newly released 911 tapes show how bad the traffic situation was when they cut down access lanes to the gorge washington bridge. we have more. >> reporter: time for traffic in ft. lee. that's what a staffer from governor chris christie's office ordered and what ft. lee, new jersey got. school buses, emergency vehicles and thousands of drivers were caught in an intentionally created, intentionally politically motivated traffic nightmare. ft. lee officials released 28 hours of 911 and police radio tapes from the four days the lanes were closed. >> the traffic is a nightmare. the gw bridge is gridlocked. >> we are getting calls from irate motorists. >> the town is a total gridlock. >> no emergency vehicles will be able to get through. >> reporter: emergency workers struggled to get to a bus
4:11 am
accident. >> school bus and car accident eastbound just on the other side of the bridge. >> reporter: when the mayor of ft. lee complained, christie's now fired chief of staff texted, is it wrong i'm smiling? i feel bad for the kids, i guess. no one's life was in danger, but people in need of help had to wait. multiple members of governor christie's staff have been subpoenaed. nothing, so far, links back to the governor. christie says he was in the dark. his political future may depend on whether the voters believe him. new papers released reveal how hillary clinton nearly ended up on one of america's most popular sitcoms. and the stores that treat customers the worst. it's on the big three money headlines.
4:12 am
unlimited text ...and 10 gigs of data to share. 10 gigs? 10 gigs. all for $160 dollars a month. you know, i think our family really needed this. it's really gonna bring us closer together. yep. yep. yep. yep. yep. yep. introducing our best-ever family pricing for instance, a family of four gets 10 gigs of data with unlimited talk and text for 160 dollars a month. only from at&t. ♪ we asked people a question, how much money do you think you'll need when you retire? $500,000. maybe half-million. say a million dollars. [ dan ] then we gave each person a ribbon to show how many years that amount might last. ♪ i was trying to like pull it a little further. you know, i was trying to stretch it a little bit more. [ woman ] got me to 70 years old. i'm going to have to rethink this thing. [ man ] i looked around at everybody else and i was like, "are you kidding me?" [ dan ] it's just human nature to focus on the here and now.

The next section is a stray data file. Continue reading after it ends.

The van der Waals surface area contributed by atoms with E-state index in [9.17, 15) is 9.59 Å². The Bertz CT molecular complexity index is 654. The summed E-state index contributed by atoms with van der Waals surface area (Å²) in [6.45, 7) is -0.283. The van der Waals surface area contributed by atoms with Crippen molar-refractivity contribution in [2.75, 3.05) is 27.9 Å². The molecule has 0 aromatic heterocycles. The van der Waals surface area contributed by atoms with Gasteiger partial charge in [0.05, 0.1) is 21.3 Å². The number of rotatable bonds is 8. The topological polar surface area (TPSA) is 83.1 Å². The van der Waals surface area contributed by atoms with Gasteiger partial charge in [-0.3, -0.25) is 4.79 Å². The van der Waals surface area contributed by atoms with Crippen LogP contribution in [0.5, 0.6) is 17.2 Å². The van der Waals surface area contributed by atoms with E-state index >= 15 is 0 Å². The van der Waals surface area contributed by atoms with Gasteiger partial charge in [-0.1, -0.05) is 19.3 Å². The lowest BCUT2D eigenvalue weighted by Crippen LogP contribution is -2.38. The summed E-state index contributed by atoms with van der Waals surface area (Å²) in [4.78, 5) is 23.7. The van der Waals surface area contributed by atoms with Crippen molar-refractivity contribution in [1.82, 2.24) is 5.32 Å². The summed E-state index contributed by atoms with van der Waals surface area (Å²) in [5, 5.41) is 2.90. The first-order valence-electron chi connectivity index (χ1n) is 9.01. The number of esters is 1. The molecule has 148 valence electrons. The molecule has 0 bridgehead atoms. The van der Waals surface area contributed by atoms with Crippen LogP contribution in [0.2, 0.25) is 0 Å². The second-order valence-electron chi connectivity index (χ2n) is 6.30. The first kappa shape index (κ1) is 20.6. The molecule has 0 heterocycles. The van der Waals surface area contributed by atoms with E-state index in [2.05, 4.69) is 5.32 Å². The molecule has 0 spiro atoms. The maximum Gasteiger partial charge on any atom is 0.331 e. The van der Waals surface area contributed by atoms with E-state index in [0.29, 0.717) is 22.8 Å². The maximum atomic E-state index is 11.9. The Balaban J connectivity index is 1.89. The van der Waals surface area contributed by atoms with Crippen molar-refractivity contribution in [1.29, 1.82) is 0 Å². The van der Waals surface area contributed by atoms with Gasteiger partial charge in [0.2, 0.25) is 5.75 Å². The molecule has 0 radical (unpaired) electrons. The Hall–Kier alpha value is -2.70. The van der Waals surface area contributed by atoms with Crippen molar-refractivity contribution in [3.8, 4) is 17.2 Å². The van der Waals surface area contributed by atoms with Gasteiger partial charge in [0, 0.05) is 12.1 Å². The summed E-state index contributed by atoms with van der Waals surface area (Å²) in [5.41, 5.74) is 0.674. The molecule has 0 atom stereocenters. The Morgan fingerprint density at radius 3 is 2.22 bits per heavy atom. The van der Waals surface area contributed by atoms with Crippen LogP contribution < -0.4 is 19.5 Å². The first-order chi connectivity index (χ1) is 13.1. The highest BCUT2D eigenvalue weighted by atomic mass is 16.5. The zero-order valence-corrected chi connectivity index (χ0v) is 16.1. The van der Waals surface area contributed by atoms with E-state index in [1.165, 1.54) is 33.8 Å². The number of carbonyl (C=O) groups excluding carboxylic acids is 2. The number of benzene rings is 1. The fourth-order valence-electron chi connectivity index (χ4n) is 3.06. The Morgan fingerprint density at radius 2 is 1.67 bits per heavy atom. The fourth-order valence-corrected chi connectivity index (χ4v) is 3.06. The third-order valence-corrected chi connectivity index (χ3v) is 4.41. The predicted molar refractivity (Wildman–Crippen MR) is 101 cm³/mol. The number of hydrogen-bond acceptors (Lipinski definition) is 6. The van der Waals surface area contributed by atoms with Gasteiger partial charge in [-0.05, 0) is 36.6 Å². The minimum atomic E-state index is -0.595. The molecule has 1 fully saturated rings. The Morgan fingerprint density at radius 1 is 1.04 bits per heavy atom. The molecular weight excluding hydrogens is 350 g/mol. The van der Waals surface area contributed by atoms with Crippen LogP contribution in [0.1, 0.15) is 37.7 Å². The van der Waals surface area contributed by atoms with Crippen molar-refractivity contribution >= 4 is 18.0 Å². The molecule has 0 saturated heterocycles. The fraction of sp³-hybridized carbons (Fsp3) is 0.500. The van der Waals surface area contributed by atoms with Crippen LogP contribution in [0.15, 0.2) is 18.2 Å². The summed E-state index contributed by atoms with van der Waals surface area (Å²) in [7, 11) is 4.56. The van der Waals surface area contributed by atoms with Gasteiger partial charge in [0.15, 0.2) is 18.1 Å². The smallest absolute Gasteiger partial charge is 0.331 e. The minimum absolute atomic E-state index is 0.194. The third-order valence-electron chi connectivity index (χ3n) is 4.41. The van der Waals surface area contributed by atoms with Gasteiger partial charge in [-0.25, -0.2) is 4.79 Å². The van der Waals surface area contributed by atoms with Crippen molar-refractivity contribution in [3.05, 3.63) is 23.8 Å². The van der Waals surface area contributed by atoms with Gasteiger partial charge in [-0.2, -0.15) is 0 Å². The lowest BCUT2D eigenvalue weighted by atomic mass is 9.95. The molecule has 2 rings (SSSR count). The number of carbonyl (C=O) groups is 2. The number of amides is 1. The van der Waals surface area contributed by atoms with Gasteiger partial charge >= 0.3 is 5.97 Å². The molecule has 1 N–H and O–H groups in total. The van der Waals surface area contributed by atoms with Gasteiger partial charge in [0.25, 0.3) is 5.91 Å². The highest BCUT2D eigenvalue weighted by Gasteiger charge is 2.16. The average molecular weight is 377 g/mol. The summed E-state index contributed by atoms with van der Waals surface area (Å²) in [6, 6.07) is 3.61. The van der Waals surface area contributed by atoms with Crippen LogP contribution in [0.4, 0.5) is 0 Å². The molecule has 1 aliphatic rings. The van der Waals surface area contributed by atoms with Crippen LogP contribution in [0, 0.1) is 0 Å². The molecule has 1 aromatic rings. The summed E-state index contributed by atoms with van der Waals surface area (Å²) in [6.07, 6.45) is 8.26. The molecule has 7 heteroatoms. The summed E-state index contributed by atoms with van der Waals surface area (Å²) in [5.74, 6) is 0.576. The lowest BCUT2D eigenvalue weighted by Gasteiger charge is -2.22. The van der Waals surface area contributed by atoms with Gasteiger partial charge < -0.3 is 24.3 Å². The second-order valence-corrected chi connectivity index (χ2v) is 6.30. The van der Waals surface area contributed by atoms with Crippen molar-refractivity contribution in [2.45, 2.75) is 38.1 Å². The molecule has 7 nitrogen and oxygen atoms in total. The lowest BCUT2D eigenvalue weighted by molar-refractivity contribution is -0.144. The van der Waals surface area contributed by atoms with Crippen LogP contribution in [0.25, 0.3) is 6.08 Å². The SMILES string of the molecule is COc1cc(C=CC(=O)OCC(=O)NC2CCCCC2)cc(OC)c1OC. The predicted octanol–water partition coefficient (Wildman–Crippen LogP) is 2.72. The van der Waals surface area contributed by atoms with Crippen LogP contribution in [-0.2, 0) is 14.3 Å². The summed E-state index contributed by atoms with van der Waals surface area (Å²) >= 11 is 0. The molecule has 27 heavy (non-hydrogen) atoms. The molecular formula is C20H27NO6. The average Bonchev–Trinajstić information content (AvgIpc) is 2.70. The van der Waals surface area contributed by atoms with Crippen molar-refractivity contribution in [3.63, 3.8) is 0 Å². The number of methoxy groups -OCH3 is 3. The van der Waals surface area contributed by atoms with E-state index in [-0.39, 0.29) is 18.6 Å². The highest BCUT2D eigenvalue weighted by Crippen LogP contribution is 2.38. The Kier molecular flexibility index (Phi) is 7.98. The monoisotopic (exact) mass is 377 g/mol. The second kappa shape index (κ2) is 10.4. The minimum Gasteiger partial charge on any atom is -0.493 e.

4:13 am
so it's hard to imagine how much we'll need for a retirement that could last 30 years or more. so maybe we need to approach things differently, if we want to be ready for a longer retirement. ♪ ♪
4:14 am
4:15 am
let's go back to the developing news out of ukraine. the interior minister is accusing russia of an armed invasion as gunmen surround two major airports. bill is there in crimea with the latest for us. bill, what can you tell us? >> reporter: yes, crimea's crisis certainly deepened overnight. several thousand people carrying the russian flag and chanting pro-russian slogans. behind me, the ar plimt is armed and uniformed men. ukraine is arguing that several thousand russian troops landed
4:16 am
here and they are trying to seize a ukrainian military base. from russia's president putin, silence. from president obama, a warning. a military air base now in russian hands, troops manning the entrance. one of three airports now taken from ukrainian control. crimea's main airport is closed. armed pro-russian forces protecting it. russian troops arriving by the plane load. ukraine says ten russian planes arrived carrying men and ammunition in two 11 attack helicopters. ukraine's defense minister says 6,000 additional troops arrived here. all of this after president obama warned russia not to intervene in ukraine. >> the united states will stand with the international community affirming there will be costs for military intervention in
4:17 am
ukraine. >> reporter: in crimea's capitol, the coup gathers pace. they control the army, navy and air force here. any commander that disagrees says the new prime minister should leave. beyond crimea's borders and along the frontier with ukraine, russia continues the biggest military exercise since the fall of the soviet union. 150,000 men maneuvering as president putin is now, to show their strength to the world. the streets are calm. the vote here, to decide who should rule has been brought forward to the end of the month. within weeks, crimea, always pro-russian could be free of ukrainian rule for good. well ukraine says it won't give